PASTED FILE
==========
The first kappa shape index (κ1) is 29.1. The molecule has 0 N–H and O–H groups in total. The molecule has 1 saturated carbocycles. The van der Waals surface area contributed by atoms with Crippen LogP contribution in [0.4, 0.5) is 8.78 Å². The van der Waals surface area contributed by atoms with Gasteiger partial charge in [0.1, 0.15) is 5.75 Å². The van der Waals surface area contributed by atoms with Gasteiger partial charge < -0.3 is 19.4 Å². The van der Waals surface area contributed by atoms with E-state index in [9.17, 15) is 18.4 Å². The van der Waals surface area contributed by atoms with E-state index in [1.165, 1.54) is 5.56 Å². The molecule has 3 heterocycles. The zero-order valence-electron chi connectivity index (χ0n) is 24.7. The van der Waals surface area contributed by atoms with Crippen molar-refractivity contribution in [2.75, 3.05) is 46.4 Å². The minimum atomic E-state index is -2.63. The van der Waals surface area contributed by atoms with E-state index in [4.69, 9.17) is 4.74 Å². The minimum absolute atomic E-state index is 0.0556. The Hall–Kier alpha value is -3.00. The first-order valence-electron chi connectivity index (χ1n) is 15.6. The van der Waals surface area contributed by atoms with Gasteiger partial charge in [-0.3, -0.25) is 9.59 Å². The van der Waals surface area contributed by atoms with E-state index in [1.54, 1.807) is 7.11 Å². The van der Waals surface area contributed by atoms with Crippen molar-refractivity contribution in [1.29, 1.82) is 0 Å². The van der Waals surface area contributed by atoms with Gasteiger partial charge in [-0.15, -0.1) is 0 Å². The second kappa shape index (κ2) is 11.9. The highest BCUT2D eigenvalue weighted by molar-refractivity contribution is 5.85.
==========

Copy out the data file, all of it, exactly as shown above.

The first kappa shape index (κ1) is 29.1. The molecule has 0 N–H and O–H groups in total. The molecule has 1 saturated carbocycles. The van der Waals surface area contributed by atoms with Crippen LogP contribution in [0.4, 0.5) is 8.78 Å². The van der Waals surface area contributed by atoms with Gasteiger partial charge in [0.1, 0.15) is 5.75 Å². The van der Waals surface area contributed by atoms with Gasteiger partial charge < -0.3 is 19.4 Å². The van der Waals surface area contributed by atoms with E-state index in [9.17, 15) is 18.4 Å². The van der Waals surface area contributed by atoms with E-state index in [1.165, 1.54) is 5.56 Å². The molecule has 3 heterocycles. The zero-order valence-electron chi connectivity index (χ0n) is 24.7. The van der Waals surface area contributed by atoms with Crippen molar-refractivity contribution in [2.75, 3.05) is 46.4 Å². The minimum atomic E-state index is -2.63. The van der Waals surface area contributed by atoms with E-state index in [4.69, 9.17) is 4.74 Å². The minimum absolute atomic E-state index is 0.0556. The Hall–Kier alpha value is -3.00. The first-order valence-electron chi connectivity index (χ1n) is 15.6. The van der Waals surface area contributed by atoms with Gasteiger partial charge in [-0.3, -0.25) is 9.59 Å². The van der Waals surface area contributed by atoms with E-state index in [1.54, 1.807) is 7.11 Å². The van der Waals surface area contributed by atoms with Crippen molar-refractivity contribution in [1.29, 1.82) is 0 Å². The van der Waals surface area contributed by atoms with Gasteiger partial charge in [-0.15, -0.1) is 0 Å². The second kappa shape index (κ2) is 11.9. The highest BCUT2D eigenvalue weighted by molar-refractivity contribution is 5.85.